The October Revolution is the most important revolution of the modern era. And for now, at least, it should gives us cause for optimism, says Giorgio Cremaschi.
In the Bolshevik Revolution the social question and the rejection of war took power in Russia, beginning a momentous journey to liberate humanity. Despite the mistakes and horrors of Stalinism, the Soviet Union was decisive in the defeat of Nazi-fascism and in starting an era of social progress and liberation of peoples around the world, a period that lasted for several decades, until the 1980s of the last century. The overall historical reach of the October Revolution is further measured today, where a capitalism that no longer fears the enemy is showing all of its innate madness. It is not true that the October Revolution has exhausted its propulsive drive, as it was said almost 40 years ago. Even in the scope of the neo-liberal counterrevolution, one measures the strength of the Soviet revolution.
When does a revolution erupt? According to Lenin, when the dominant classes can no longer govern as they have always ruled and subordinate classes no longer want to live as they have always lived. With this concept, one clarifies that the conditions of the revolution are both the general crisis of the dominant power system and the explosion of the subjectivity of the masses. We now live in an economic and political system that has exhausted all its reformist capabilities. A system incapable of any real social mediation, closed in itself and in its elites. A non-reformable system.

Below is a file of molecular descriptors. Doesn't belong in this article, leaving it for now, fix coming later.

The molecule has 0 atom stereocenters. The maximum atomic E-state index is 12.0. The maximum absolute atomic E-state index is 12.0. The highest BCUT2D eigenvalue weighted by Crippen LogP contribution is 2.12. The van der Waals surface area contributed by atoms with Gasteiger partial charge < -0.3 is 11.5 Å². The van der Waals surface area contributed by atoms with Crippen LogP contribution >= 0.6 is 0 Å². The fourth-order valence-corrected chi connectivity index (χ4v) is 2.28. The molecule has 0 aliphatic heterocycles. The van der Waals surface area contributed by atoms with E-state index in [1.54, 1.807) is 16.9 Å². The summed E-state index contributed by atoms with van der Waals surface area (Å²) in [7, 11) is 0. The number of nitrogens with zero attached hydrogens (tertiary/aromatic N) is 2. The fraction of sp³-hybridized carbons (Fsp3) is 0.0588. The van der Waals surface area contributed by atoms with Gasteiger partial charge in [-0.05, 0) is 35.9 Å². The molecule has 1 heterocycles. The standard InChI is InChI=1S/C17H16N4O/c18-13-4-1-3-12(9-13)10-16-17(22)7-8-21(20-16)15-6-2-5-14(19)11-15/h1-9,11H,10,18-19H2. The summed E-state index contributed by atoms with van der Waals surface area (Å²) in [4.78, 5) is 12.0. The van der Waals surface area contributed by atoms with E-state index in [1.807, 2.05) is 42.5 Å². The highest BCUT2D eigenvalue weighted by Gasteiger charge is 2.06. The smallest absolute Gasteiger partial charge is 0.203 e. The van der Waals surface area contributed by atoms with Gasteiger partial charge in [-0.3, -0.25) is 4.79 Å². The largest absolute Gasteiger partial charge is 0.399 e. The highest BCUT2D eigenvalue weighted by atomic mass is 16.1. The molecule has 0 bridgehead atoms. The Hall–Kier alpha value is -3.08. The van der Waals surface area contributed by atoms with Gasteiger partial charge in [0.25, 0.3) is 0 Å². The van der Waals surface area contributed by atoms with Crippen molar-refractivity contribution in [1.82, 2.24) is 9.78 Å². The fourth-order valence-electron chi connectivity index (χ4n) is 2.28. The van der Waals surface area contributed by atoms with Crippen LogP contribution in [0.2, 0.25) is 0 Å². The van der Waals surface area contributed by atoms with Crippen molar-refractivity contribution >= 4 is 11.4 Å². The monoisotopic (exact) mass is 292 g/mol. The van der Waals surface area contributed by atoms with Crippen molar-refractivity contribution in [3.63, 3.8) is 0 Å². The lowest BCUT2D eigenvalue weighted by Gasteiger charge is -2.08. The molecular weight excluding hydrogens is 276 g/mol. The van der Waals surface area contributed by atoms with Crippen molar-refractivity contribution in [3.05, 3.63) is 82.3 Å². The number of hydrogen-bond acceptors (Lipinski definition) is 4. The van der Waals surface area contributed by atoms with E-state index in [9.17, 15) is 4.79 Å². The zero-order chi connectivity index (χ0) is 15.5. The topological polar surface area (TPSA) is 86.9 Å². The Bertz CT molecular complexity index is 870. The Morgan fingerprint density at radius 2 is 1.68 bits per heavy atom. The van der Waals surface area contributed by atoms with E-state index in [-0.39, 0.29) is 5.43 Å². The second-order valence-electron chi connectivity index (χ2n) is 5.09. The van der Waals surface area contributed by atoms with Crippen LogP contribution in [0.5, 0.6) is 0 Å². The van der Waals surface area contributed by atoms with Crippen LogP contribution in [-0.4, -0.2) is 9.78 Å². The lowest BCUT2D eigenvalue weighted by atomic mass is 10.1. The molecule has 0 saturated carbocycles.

In 1914, Europe committed suicide with the First World War, a dirty useless massacre that not only destroyed millions of lives, but also that which was then the Left, social democracy, which in the majority of cases betrayed its ideals and those who it represented by endorsing the massacre. Today, Europe is suicidal with EU-governed austerity policies, policies that make social war on peoples and have seen the same destruction of the official Left that has backed and implemented these policies. Today, there is a need for a revolutionary rupture, foreshadowed here in Europe by widespread political crises and mass anger, which is expressed in various and even opposing forms with what is now generally termed populism.
The crisis of the ruling classes is not yet full blown; our rulers are still able to involve part of the oppressed and above all their representatives. However, system is exhausting itself and we seeing ruptures, as always arising from its weak points.
Revolution stirs the masses and no surrogate is possible for them. But that does not mean that [in the meantime] you have to be twiddling your thumbs.
First, we must grasp and understand the contours of revolutionary rupture. That precisely due to the very concept of revolution are always different from what is normally present on the political scene, precisely because they are revolutions.